Savoring the Seasons: Ordinary miracles
By MARY MCCLINTOCK
This past week I’ve thought about Judith and Rachel.
My friend Judith Niemi lives in Minneapolis and years ago she said, “I planned to move to the warm south when I got old, but now it feels like the warm south is moving to me.” During the recent long stretch of sunny days with mid-day humidity in the teens, I felt like I’d moved to California without leaving Conway.
The sun is lovely, yet it is far too dry for May in Massachusetts. I feel like I’m back where I worked irrigating orange groves in California’s Central Valley, a place that grows so much of our country’s food yet gets so little rain.
When I saw Sue Atherton at the farmers market and asked about the dryness and her farm, she said while discing her garden she was followed by a cloud of dust kicked up by the tractor and disc. She said she felt like Pigpen from the “Peanuts” cartoon. Sue and other farmers tell me the dry weather is very worrying.
I never knew Rachel, but she’s on my mind. 50 years ago, Rachel Carson sounded the alarm about the silent spring caused by pesticides killing off so many birds. I thought of Rachel’s message when Sue Bridge asked me recently, “Is it just me, or am I hearing fewer birds singing?”
Sue’s question made me realize I’m not hearing many birds. Is it just early in the season, and the birds have yet to arrive? I hope so.
Unusually dry weather. Fewer birds. I’m feeling discombobulated, a bit unmoored from what feels normal. Is this just a usual variation from normal, or is this the “new normal” of climate change?
At Wildside Gardens, Sue Bridge says she’s “meeting the new normal with a can-do attitude.” While we worked together at Wildside on a recent dry day, we talked about how to meet the new normal with openness and curiosity instead of distress. We agreed that no one can figure out meeting the new normal alone, we need to share information, strategies, and support for the changes we face.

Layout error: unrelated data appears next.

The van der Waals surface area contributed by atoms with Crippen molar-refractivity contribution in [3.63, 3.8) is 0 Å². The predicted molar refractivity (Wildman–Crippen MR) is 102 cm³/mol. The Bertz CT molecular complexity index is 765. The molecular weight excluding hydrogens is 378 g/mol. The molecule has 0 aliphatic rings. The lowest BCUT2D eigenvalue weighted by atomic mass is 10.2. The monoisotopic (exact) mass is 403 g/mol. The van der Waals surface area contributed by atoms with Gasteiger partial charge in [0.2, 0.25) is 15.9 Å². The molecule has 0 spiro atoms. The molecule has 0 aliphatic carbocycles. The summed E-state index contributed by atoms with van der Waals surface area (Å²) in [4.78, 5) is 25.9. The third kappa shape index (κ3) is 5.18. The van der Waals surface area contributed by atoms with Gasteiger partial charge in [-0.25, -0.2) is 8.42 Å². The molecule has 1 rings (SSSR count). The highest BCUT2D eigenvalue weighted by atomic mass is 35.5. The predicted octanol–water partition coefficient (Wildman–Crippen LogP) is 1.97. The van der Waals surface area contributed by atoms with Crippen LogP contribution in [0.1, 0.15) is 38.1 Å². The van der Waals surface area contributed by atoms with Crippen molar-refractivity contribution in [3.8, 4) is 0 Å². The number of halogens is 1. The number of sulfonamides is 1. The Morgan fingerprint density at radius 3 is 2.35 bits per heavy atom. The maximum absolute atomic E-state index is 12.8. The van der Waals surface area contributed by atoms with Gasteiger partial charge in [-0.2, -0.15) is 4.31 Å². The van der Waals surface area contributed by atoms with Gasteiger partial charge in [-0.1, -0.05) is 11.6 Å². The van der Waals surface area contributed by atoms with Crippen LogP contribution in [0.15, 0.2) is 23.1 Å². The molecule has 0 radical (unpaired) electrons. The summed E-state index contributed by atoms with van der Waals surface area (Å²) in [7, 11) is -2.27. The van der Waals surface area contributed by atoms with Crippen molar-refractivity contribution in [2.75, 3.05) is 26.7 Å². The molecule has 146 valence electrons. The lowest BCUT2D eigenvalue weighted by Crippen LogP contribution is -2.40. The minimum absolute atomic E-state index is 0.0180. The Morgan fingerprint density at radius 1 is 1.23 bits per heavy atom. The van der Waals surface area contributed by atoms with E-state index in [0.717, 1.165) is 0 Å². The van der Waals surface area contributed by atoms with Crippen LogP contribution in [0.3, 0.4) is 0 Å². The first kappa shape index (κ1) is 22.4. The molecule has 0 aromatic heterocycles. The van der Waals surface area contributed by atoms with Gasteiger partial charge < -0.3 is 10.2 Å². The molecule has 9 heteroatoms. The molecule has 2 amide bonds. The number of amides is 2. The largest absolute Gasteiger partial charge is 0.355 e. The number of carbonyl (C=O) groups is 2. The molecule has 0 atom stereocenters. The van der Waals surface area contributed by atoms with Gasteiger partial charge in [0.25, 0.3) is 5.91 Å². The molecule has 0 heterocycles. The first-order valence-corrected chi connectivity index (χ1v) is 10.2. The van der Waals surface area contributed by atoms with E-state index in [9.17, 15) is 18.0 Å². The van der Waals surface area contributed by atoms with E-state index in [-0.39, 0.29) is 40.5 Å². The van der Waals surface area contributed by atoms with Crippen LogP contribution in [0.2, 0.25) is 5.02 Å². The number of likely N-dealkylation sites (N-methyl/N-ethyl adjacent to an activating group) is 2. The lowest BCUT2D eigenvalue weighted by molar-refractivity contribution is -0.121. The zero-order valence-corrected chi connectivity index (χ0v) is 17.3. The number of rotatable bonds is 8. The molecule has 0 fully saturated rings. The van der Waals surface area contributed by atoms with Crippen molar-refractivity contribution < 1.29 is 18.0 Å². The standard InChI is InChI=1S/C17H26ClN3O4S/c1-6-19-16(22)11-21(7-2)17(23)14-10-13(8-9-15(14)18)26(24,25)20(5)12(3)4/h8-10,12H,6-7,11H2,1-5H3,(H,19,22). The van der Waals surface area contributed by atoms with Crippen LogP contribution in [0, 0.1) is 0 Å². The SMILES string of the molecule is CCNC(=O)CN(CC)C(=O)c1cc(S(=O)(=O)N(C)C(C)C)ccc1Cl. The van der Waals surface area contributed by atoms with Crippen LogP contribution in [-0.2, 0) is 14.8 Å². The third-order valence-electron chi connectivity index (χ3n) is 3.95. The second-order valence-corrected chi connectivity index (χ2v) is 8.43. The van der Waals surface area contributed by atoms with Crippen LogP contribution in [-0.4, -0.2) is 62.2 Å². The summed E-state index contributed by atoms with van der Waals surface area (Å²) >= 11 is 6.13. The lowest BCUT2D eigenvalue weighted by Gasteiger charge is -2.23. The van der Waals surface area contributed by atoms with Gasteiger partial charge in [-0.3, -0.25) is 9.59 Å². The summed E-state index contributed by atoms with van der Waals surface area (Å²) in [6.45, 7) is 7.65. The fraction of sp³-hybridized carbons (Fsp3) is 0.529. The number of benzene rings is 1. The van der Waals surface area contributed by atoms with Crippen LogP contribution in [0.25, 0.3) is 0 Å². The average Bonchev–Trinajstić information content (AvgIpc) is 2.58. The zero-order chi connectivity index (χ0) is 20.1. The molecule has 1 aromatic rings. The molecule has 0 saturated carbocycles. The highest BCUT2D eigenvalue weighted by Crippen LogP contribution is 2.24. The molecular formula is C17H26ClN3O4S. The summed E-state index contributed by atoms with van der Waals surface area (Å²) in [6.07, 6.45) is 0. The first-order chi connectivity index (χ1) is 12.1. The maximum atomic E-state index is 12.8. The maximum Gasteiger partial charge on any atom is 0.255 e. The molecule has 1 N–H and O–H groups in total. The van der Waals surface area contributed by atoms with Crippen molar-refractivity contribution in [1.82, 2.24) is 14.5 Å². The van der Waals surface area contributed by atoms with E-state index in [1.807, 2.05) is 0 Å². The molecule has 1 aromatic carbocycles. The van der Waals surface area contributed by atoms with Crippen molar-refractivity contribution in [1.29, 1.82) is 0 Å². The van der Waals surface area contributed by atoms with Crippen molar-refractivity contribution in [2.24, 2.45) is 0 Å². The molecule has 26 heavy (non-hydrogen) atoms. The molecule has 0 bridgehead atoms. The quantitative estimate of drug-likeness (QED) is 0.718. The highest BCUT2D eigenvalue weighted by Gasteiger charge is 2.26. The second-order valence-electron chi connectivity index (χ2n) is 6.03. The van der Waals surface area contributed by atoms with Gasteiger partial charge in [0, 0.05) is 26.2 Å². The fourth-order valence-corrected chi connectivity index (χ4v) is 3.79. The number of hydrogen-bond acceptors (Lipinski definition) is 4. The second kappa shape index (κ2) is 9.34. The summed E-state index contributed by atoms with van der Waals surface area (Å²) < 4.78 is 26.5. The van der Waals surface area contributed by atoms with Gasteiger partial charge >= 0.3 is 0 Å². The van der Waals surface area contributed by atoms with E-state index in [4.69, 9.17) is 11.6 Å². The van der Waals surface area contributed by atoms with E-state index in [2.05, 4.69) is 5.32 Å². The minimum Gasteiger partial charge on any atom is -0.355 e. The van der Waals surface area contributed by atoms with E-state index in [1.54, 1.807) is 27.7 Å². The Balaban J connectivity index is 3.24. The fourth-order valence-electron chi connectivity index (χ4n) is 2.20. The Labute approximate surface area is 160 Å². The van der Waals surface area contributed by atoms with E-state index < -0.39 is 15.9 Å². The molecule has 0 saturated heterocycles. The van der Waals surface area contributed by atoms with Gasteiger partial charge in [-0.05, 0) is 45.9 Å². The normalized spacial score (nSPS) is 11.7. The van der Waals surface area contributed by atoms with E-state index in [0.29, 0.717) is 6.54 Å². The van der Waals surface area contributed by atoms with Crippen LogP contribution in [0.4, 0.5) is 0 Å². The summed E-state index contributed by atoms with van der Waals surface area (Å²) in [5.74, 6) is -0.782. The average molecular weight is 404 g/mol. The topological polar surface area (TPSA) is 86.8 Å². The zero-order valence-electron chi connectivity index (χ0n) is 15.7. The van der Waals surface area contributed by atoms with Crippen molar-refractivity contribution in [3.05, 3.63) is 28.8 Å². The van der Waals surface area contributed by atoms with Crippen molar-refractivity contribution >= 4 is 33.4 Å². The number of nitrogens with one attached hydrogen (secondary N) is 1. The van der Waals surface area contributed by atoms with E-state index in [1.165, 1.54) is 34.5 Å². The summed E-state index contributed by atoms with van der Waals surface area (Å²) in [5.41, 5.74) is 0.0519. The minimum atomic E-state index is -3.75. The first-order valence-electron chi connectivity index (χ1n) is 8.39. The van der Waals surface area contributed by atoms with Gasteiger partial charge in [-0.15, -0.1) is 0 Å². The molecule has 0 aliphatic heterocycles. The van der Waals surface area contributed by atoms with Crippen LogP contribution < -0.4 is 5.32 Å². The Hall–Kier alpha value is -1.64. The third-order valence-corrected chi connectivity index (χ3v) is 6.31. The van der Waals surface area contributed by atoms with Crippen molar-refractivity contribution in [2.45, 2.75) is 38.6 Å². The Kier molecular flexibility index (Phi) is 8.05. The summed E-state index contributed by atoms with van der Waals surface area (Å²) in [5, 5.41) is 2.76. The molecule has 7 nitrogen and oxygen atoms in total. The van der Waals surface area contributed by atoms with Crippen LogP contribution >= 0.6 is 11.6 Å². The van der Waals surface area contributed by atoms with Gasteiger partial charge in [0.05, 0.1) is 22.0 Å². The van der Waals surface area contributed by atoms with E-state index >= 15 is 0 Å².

That conversation was heartening. Of course! Everything is more possible when we face it together. Now, I’m thinking of the many ways Franklin County folks work together in the midst of change.
Shel Ball helps coordinate the Franklin Community Co-op members group that serves the free community meal one night a month in Greenfield. In her email checking in with us last month, Shel said, “Who is in for this installment of that ordinary miracle? I love doing this together!”
Meeting change with openness and curiosity.
Doing this together.
I can’t make it rain. I can’t bring the birds to Conway. But I can stay open to the ordinary miracle of community coming together to care for each other as we face the new normal.
■ ■ ■
Annual Postal Carriers Food Drive, Saturday, May 11. Leave non-perishable food for your postal carrier to pick up. The Center for Self Reliance Food Pantry needs help to receive, sort, and pack food donations at the Greenfield Post Office Annex on Adams Road in Greenfield from 1 to 5 p.m. Contact Dino Schnelle at DSchnelle@communityaction.us or (413) 773-5029 to sign up for volunteer shifts.
■ ■ ■
This Week We’re Eating. . .
Enhanced Spinach Squares
By Elise Schlaikjer, Greenfield (adapted from “Simply in Season” by Mary Beth Lind and Cathleen Hockman-Wert)
To make these livelier, Elise suggested adding chopped onions or ramps and seasoning, perhaps nutmeg. Chopped cherry tomatoes are also a possibility.
1 C. milk
½ C. whole wheat pastry flour
½ C. flour
1 tsp. baking powder
2- 2 ½ C. cheese, shredded
½ pound fresh spinach or sorrel, chopped
Mix in and press into greased square baking pan. Bake in preheated oven at 350 degrees until knife comes out clean, 30-35 minutes.